Health Promotion Behaviors among African American Women
The purpose of this research was to examine and describe the relationships among health status, marital status, income level, education level, age, and body mass index (BMI) with the added influence of spirituality on the health promotion behaviors of African American women, living in South Florida. The sample consisted of 137 women, 18 to 64 years of age, who were born in the United States and whose parents were born in the United States. Each participant completed a demographic questionnaire, the Health-Promoting Lifestyle Profile II (HPLP II), the Short Form36 Health survey (SF-36), and the Spiritual Well-Being Scale (SWBS). Descriptive and inferential statistics with an alpha level of .05 were used for data analysis. Statistically significant findings were (1) a positive relationship between health promotion behaviors and formal education, (2) a positive relationship between health promotion behaviors and spirituality (existential well-being), and (3) a negative relationship between health promotion behaviors and number of children. In the regression model, the five sets of variables together accounted for 25.5% of the variance in overall health promotion behaviors of African American women F (15, 121) = 2.768, p < .01. The health promotion behaviors of African American women were not significantly affected by health status, marital status or BMI. Of the five demographic variables entered in the model, only number of children and education made statistically significant, unique contributions to health promotion behaviors. A sense of life satisfaction and purpose (existential well-being) made an additional, statistically significant, unique contribution to health promotion behaviors among African American women. The unique contribution of religious well-being was trivial. Therefore, formal education, number of children, and spirituality (existential well-being) may be used as predictors of health promotion behaviors among African American women, based on the results of this study. Culturally appropriate and relevant interventions used to encourage and educate African American women to increase physical activity, and decrease caloric intake are critical to mitigate the high rate of morbidity and mortality that African American women experience from CVD.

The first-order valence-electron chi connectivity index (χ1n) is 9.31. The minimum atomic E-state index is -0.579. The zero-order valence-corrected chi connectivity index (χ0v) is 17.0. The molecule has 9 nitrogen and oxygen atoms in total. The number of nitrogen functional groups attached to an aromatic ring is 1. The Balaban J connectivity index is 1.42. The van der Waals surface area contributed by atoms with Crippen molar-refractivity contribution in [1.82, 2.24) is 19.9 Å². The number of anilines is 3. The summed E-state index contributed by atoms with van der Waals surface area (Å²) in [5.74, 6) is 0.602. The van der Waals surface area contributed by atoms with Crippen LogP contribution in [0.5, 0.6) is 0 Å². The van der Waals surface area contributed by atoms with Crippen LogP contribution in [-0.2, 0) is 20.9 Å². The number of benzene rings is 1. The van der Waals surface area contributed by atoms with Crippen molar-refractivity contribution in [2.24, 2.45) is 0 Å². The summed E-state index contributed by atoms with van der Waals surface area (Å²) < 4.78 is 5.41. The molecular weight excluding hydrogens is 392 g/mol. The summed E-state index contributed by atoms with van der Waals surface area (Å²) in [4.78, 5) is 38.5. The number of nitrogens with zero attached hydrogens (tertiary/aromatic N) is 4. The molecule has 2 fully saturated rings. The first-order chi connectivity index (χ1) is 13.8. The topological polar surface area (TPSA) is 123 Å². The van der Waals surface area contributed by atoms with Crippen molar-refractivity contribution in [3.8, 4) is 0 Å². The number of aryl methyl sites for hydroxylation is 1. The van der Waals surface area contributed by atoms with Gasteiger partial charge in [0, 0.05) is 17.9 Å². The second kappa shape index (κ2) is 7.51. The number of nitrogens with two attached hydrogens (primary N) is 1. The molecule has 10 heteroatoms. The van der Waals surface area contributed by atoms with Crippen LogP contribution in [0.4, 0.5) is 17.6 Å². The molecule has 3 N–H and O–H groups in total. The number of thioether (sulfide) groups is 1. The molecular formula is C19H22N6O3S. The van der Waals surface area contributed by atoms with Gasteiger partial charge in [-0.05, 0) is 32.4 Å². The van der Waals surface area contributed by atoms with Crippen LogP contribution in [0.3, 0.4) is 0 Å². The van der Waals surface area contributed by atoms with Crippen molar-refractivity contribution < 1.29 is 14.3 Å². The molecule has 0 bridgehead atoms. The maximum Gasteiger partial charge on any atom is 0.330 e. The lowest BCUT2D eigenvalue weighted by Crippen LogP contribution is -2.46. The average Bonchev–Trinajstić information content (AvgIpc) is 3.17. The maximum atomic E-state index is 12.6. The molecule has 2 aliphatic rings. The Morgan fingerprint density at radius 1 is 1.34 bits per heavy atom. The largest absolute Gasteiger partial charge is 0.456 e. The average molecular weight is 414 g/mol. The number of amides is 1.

Advisor:Christine L. Williams; Joseph De Santis; Stephen Sapp; Doris N Ugarriza
School:University of Miami
School Location:USA - Florida
Source Type:Master's Thesis
Date of Publication:04/14/2009